Photographing car races

For some time now I have been trying to find the time to spend photographing race cars at the Motoplex Speedway nestled conveniently only minutes north of Vernon, B.C., in the lush, green, valley location just off Highway 97.

I have always enjoyed looking at racing pictures of high performance cars and wanted to try photographing them myself, and so I thought, what is better than a short drive to a local track to photograph the cars there. I looked at their website’s race day schedules and contacted track officials to ask what would be the best race to attend. I introduced myself in an email and included a couple columns I had written as reference. The response was limited and direct with only the words, “23 July, NASCAR”. “Great!” I thought, “Of all the days that was the only one I was not available”. I then decided I would go to the next race advertised as the West Coast Sportsman Series, A&W Street Stocks, and Okanagan Dwarf Cars, on Sat, 13 Aug 2011.

The trials began at 5pm with the actual racing at 6pm. The day had drifting clouds and by the late afternoon I knew I would have low, strong lighting, and expected there would be enough light for me to use a high shutterspeed until approximately 7pm. However, on my arrival at the gate a sign saying no cameras, no food, and no drinks confronted me. I understood the no food or drinks; like theatres, the raceway deserved their concession money, but no cameras? I was concerned and offered that I had driven all the way and had been invited. Shortly a track official arrived and after asking my name said, “He’s OK”. I paid my entrance fee and walked in. All I could discern from their comments was that the car owners’ and their sponsors’ were worried that photographers would sell pictures they took of the racecars.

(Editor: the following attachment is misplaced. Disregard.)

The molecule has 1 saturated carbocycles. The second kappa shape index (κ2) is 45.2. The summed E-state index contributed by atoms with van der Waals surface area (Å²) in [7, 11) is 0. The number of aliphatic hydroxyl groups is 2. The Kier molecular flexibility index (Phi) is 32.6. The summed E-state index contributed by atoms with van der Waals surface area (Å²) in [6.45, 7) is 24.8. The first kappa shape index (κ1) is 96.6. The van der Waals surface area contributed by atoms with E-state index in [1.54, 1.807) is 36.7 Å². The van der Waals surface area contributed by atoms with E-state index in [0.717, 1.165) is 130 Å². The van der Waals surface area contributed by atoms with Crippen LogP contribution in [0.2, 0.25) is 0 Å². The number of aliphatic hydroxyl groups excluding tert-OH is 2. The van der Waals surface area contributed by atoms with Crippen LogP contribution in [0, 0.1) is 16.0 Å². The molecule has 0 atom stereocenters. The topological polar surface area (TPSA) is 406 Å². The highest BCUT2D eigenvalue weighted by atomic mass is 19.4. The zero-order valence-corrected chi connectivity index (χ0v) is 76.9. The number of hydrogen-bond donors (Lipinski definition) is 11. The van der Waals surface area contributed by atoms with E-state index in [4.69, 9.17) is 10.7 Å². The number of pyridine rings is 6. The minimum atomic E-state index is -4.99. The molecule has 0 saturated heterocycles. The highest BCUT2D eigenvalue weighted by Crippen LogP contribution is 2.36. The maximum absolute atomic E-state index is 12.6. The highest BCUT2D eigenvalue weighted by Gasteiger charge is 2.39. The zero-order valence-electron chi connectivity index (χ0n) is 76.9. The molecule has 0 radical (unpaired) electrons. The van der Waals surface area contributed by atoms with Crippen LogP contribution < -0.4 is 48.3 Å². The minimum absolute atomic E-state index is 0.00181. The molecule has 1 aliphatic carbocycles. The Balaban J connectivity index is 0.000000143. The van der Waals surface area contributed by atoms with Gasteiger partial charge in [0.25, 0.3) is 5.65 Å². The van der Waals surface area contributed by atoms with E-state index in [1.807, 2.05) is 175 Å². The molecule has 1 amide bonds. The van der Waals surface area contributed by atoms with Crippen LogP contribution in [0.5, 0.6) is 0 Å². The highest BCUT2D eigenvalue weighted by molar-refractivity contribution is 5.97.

From then on I was given freedom to wander the spectator part of the track. Bob Newcombe, the facility manager, even took time out of his hectic schedule to personally say a few things about track safety, and then directed me to a super location for photographing the race on the roof of the main speedway building.

I selected a perch that would give me a free view of the cars as they turned before the final straightaway, and could follow them from the end of the far straightaway around the curve as they all moved to the inside lane, and then vied for position after the turn.

I mounted my 70-210mm on my camera. I also had my wife’s 150-500mmm and worrying about possible camera shake with that long lens, I had also brought a monopod. I quickly realized that my 70-210 was just a bit short and changed to the 150-500mm lens, zooming it between 250mm to 400mm for closer images of the action. I then attached my monopod, but had to make another change. Even though the monopod reduced the possibility of camera shake it hampered my movement, and I couldn’t angle the lens down fast enough as the cars raced towards me after the turn. I wasn’t happy about hand holding the big telephoto lens, nevertheless, I knew that the rule for handholding a telephoto lens is to select a shutterspeed that’s the same as the lenses focal length. I chose shutter priority at 1/400th and 1/500th of a second while handholding that big lens, and will admit I was surprised at the number of keepers.

Photographing the race cars was all about timing, and predicting their path was easier than photographing birds; but one has to pay attention, being aware of how shutter priority would expose the cars, and selecting continuous shooting mode helped.

I had intended to write this column suggesting the Motoplex Raceway as a good place for photographers, however, the result wasn’t as planned because of the “no cameras” requirement. I would like to support the raceway, and I did enjoy my opportunity to photograph the racing, and would like to try again. With the no-camera rule I can’t recommend it for photographers unless one gets get special permission, however, I will say, for those that like car racing, attending without a camera would still be enjoyable. They even had an event called “King of the Hill” when anyone could race their family car on the track.
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